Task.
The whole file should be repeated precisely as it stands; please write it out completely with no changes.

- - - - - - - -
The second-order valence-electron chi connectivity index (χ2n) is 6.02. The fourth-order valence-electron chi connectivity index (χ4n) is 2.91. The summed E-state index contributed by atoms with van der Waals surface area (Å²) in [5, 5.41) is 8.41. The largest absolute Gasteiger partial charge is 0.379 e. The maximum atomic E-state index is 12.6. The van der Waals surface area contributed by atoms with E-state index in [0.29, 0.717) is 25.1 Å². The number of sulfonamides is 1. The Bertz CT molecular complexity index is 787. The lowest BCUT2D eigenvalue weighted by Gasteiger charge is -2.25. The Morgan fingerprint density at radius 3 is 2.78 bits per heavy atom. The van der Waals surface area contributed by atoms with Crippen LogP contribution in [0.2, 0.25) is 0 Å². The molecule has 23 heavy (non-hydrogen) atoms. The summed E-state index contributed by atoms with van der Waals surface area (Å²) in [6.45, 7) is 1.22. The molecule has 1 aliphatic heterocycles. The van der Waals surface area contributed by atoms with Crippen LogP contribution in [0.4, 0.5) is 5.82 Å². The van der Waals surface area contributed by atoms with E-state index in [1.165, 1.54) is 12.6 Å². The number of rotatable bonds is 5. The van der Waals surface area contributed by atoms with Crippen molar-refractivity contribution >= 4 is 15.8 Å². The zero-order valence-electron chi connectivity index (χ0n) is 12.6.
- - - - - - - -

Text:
The second-order valence-electron chi connectivity index (χ2n) is 6.02. The fourth-order valence-electron chi connectivity index (χ4n) is 2.91. The summed E-state index contributed by atoms with van der Waals surface area (Å²) in [5, 5.41) is 8.41. The largest absolute Gasteiger partial charge is 0.379 e. The maximum atomic E-state index is 12.6. The van der Waals surface area contributed by atoms with E-state index in [0.29, 0.717) is 25.1 Å². The number of sulfonamides is 1. The Bertz CT molecular complexity index is 787. The lowest BCUT2D eigenvalue weighted by Gasteiger charge is -2.25. The Morgan fingerprint density at radius 3 is 2.78 bits per heavy atom. The van der Waals surface area contributed by atoms with Crippen LogP contribution in [0.2, 0.25) is 0 Å². The molecule has 23 heavy (non-hydrogen) atoms. The summed E-state index contributed by atoms with van der Waals surface area (Å²) in [6.45, 7) is 1.22. The molecule has 1 aliphatic heterocycles. The van der Waals surface area contributed by atoms with Crippen LogP contribution in [0.4, 0.5) is 5.82 Å². The van der Waals surface area contributed by atoms with E-state index in [1.165, 1.54) is 12.6 Å². The number of rotatable bonds is 5. The van der Waals surface area contributed by atoms with Crippen molar-refractivity contribution >= 4 is 15.8 Å². The zero-order valence-electron chi connectivity index (χ0n) is 12.6.